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Format: DVD Verified Purchase
Parents will tell their children they love them all equally because it’s the right thing to do and keeps the family happy and harmonious. But it’s seldom true, as it’s not in the nature of things to be equal. Darwin knew this better than most. Slight variations (mutations) in a species endow it with an edge in the struggle to compete and survive, so some individuals within a given population will always be better equipped than others to cope with life challenges. This is less apparent in modern humans where culture, not nature, is the overriding force that determines the terms for living. Even so, some qualities in individuals will stand out compared to those of others, influencing preference.

Among his 10 children, sired over many years, Darwin preferred Annie (b. 1841), his first daughter and second child. She was precocious, curious, thoughtful, affectionate. She loved to play with Papa and walk with him in the garden at Down House where he liked to do his thinking and reflecting. But she was astute enough to leave him alone in his study when he was working, which meant reading and writing. She was wise for her years and Darwin loved and valued her for it.

His spiritual crisis had been building for years. He knew from all his work and study that the Christian Bible’s pronouncements on natural history were inaccurate and naïve. But Emma, his faithful wife, was a devout believer, and so were millions of others in the Victorian England of his day, even scientists. He was a quiet and retiring man, not outspoken and controversial. But he knew what the conclusions of The Origin of Species pointed toward, even if man was hardly mentioned in its pages. So he dithered for over 20 years, sitting on the theory, perhaps even hoping someone else would come to the same conclusions he had.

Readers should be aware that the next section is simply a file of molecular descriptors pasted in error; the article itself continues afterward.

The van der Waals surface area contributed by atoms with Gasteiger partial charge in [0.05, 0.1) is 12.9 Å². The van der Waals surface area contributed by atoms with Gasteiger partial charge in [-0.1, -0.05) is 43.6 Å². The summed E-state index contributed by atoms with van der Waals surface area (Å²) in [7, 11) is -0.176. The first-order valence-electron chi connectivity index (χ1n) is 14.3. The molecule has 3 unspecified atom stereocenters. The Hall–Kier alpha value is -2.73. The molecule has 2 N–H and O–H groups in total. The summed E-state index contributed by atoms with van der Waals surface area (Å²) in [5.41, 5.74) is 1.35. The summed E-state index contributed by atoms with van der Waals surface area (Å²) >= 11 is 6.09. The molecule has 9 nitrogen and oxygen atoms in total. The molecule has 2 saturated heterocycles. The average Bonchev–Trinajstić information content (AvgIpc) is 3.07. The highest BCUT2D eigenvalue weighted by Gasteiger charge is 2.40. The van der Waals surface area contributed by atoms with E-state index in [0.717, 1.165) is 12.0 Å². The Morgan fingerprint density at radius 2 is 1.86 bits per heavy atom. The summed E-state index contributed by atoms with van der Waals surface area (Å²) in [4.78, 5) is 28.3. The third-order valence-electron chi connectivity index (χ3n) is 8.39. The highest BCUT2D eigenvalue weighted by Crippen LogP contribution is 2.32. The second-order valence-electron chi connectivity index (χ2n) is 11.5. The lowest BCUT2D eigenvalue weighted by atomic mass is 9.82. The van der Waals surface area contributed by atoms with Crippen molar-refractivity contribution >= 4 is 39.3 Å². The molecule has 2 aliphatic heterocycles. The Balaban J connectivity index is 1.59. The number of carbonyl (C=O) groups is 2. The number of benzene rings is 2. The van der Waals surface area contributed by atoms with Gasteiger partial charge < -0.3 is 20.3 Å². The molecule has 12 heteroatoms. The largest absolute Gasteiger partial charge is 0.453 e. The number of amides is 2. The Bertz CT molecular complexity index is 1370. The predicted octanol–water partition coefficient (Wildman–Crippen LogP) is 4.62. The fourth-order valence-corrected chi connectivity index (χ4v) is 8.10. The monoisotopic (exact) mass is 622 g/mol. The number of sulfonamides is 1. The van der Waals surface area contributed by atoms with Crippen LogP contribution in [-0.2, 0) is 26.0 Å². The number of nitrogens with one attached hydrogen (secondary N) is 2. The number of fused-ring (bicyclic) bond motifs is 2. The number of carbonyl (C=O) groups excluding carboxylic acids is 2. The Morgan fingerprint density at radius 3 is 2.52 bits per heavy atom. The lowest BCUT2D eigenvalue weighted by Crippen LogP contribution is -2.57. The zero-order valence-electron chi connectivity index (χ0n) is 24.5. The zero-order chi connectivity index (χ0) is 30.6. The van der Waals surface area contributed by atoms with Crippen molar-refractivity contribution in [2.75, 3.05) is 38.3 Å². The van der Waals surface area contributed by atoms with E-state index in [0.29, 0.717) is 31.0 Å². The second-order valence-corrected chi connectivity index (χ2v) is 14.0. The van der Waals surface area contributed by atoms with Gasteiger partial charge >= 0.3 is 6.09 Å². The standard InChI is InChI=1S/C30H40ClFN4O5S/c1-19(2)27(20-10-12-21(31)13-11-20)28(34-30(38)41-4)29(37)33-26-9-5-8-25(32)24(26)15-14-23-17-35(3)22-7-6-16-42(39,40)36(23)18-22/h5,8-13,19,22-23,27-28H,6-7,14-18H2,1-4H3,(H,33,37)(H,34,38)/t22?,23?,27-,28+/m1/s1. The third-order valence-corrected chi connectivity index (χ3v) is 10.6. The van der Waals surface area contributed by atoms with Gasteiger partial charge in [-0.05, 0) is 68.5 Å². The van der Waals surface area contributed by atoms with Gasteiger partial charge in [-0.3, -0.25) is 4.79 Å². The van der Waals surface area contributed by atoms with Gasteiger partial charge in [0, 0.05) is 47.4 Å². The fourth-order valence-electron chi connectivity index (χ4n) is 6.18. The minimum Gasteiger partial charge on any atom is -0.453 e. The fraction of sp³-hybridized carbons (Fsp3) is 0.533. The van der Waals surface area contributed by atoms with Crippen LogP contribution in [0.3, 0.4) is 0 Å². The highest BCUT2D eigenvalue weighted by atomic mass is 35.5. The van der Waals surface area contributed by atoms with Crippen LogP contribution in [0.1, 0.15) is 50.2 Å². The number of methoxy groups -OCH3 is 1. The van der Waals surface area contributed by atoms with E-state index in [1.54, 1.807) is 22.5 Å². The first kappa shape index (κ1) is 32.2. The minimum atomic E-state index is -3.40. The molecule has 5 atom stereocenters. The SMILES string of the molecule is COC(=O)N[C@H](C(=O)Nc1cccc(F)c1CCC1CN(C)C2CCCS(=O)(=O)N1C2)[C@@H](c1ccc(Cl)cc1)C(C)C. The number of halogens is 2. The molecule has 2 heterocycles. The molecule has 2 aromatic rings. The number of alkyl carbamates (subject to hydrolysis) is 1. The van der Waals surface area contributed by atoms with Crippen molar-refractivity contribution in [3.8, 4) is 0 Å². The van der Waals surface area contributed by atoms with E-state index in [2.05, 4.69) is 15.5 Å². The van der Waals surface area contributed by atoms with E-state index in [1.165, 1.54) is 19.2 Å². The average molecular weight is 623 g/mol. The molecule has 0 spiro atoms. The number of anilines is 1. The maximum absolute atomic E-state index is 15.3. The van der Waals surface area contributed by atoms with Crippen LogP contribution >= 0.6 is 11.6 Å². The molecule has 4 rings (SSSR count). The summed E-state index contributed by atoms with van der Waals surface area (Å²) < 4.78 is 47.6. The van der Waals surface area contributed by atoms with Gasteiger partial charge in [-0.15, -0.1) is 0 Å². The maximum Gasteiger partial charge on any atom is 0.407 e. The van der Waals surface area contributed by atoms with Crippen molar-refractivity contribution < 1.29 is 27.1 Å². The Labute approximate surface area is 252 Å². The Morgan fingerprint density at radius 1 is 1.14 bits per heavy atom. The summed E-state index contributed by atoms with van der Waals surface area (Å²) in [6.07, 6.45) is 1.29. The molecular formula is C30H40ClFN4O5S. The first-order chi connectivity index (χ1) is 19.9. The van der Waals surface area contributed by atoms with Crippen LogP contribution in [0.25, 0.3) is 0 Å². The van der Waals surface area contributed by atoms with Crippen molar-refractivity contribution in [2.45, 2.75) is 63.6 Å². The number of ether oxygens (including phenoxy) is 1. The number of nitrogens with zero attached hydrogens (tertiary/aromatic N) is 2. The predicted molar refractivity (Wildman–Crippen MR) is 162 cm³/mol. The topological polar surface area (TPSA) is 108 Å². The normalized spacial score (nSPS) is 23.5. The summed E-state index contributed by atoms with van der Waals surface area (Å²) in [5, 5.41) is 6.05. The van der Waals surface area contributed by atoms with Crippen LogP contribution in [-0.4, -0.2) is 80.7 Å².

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Format: DVD
Creation is supposedly about the origin of Darwins seminal book-The Origin of the Species and has an excellent cast including a brooding and restrained Paul Bettany and an impressive Jennifer Connelly as his wife. That the film does not deliver this story in its entirety is not surprising since Darwin led a crowded and studious life. However, it might have been better to call it, Annie's Box (since this is the book by Randal Keynes that it is based on) Indeed the central crux of the film is the devastating loss of Darwin's oldest daughter,Annie which in the books view confirmed Darwins loss of faith and drove him on to consider his scientific theories- theories he was unable to write down because of his grief and due to his knowledge of how they might be offensive to a religious society as epitomised by the devout Connelly, his wife. So, there are too many scenes where Darwin is forced to rationalize ideas by talking to the ghost of his daughter (these become insipid in the end) and not enough scenes where he is engaged by the thoughts of society. That wonderful actor, Toby Jones is credited as Huxley but only gets one scene. There are certainly atmospheric shots of flashbacks to the Beagle; his observations of nature; his experiments and his own battle with illness.
However, in only focussing on the death of his daughter one gets the obvious; that he was devastated and unable to function- which doesn't always provide the dynamic for a film- too many shots of Bettany looking sullen and distressed; that he has to face up to the death of his daughter before he can function and write again is not enough to sustain the narrative of a whole film. So nicely shot; well acted but heavily restricted by its choice of source material- worth watching but ultimately too worthy to provide the film that is fighting to evolve- specious rather than original.